Wednesday Night On Earth



Perth drone fans will be among the first in the world to hear the new album from legendary Seattle trailblazers Earth, Primitive And Deadly, in the flesh this Wednesday, June 18, at the Rosemount Hotel, supported by Rachael Dease with her new band and Craig McElhinney/Chris Cobilis. JESSICA WILLOUGHBY talks with founder, Dylan Carlson, about the influence our town has had on their latest.

Perth and Dylan Carlson, Earth founder, have a connection.

One of the tracks of their upcoming eighth full length, Primitive And Deadly, was written when the Seattle drone pioneers-first toured our State last year – with one former Fremantle resident serving as their muse.

The fourth song on the new album, which is instrumental, is called Even Hell Has Its Heroes,” Carlson tells X-Press. “I actually wrote that one in Perth when we were on tour last time. I wouldn’t be in a band doing this nowadays is it wasn’t for AC/DC. We went and visited Bon Scott’s statue in Fremantle when we were there last (laughs). He’s one of my favourite singers.”

Returning to WA next week as part of their latest run of Australian tour dates, local fans will be able to hear this track live before the actual album is released. “We’ll be playing all of the new record for you – with some older tracks thrown in,” Carlson explains. “We recorded the album back in December and finished mixing earlier this year. We were hoping to have the CD out in time for the tour, but it didn’t turn out that way. So you’ll basically be getting a full preview of the new album – except for the collaborations, obviously (laughs).”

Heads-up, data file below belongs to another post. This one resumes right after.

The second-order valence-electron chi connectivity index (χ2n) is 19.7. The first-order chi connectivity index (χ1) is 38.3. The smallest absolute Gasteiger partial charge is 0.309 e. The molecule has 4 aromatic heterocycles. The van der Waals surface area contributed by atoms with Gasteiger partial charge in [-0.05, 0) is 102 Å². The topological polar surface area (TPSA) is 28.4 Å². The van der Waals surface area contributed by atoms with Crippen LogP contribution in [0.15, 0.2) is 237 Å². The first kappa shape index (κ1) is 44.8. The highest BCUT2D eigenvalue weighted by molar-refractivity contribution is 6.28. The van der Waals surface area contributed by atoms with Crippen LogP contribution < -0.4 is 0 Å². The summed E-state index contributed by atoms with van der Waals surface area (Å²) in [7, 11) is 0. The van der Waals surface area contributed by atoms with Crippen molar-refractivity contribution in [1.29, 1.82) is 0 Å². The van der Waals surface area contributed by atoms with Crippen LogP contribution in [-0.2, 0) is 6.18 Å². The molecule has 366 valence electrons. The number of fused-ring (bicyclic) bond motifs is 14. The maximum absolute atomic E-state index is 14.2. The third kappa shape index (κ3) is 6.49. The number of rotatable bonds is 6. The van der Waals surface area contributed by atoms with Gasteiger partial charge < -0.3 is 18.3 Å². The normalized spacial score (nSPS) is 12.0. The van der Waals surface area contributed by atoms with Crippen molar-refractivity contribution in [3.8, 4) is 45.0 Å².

The collaborations the iconic guitarist is referring to are with powerful American singer/songwriter Mark Lanegan and Rose Windows vocalist Rabia Shaheen Qazi. “I’ve known Mark for a long time and we had talked about working together on something for many years,” Carlson says. “Eventually, our schedules aligned. We recorded all the tracks first and then went into the studio with Rabia. But we had to leave the day Mark did his, unfortunately.

“I think Mark’s a great singer. One of the songs, he wrote the lyrics for and I did the other one. I like his lyrics so much – that’s where I got the album title.

We have sort of an animal theme going on this record. We jump from more apocalyptic sounds to murder ballads. Some of the songs I originally was going to use towards my solo releases. But Adrienne (Davies, drums) said it was too good and we have to keep it for ourselves. She got worried I was spreading myself thin or something (laughs).

I also found myself listening to a lot more older stuff that I used to listen to when I started Earth, I guess. UFO, Scorpions – maybe that had a little bit to do with the heavier sound with have on this record. That’s always been there but, for some reason, it was more at the forefront.”

This LP is not the only musical focus Carlson has been working on recently. The last 12 months has seen him venture further into his solo work, touring Europe extensively with free percussionist Rogier Smal – even releasing a 7” titled Holly’s Jeans. “I just wanted to let Earth do what it’s going to do,” he says. “The solo thing has a certain theme to it; you could say. I didn’t want to really duplicate that theme again on an Earth record.”

His solo work also took him on the journey to completing his first avant-garde project, Coleman Grey. Crowd-funding the project last year, fans helped the Earth frontman exceed his goal of $30,000. Although the album was pegged for release back in 2013, Carlson reports this date has shifted to mid-2014.

I just finished the music for it; the film is being cut,” he says. “I’m collecting the artwork and finishing the text – putting it into production, finally. There’s unfortunately been some delays. With perfect hindsight, I should have probably done a normal solo record (laughs).”